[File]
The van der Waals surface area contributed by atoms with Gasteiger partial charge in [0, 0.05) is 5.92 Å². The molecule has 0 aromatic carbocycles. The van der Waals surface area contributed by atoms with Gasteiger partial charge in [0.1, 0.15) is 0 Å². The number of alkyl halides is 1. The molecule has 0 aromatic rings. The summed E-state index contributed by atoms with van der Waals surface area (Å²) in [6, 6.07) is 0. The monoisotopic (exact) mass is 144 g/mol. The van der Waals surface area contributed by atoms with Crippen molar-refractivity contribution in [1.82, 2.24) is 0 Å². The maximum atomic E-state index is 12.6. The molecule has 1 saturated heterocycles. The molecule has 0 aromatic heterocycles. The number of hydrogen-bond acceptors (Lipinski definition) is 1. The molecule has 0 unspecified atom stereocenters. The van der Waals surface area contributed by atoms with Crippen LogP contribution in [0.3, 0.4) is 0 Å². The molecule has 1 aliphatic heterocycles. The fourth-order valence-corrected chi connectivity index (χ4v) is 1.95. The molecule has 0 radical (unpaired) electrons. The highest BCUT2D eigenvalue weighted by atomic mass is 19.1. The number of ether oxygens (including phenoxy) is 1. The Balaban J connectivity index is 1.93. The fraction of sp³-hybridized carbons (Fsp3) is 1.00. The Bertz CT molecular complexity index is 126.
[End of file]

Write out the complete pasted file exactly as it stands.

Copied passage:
The van der Waals surface area contributed by atoms with Gasteiger partial charge in [0, 0.05) is 5.92 Å². The molecule has 0 aromatic carbocycles. The van der Waals surface area contributed by atoms with Gasteiger partial charge in [0.1, 0.15) is 0 Å². The number of alkyl halides is 1. The molecule has 0 aromatic rings. The summed E-state index contributed by atoms with van der Waals surface area (Å²) in [6, 6.07) is 0. The monoisotopic (exact) mass is 144 g/mol. The van der Waals surface area contributed by atoms with Crippen molar-refractivity contribution in [1.82, 2.24) is 0 Å². The maximum atomic E-state index is 12.6. The molecule has 1 saturated heterocycles. The molecule has 0 aromatic heterocycles. The number of hydrogen-bond acceptors (Lipinski definition) is 1. The molecule has 0 unspecified atom stereocenters. The van der Waals surface area contributed by atoms with Crippen LogP contribution in [0.3, 0.4) is 0 Å². The molecule has 1 aliphatic heterocycles. The fourth-order valence-corrected chi connectivity index (χ4v) is 1.95. The molecule has 0 radical (unpaired) electrons. The highest BCUT2D eigenvalue weighted by atomic mass is 19.1. The number of ether oxygens (including phenoxy) is 1. The Balaban J connectivity index is 1.93. The fraction of sp³-hybridized carbons (Fsp3) is 1.00. The Bertz CT molecular complexity index is 126.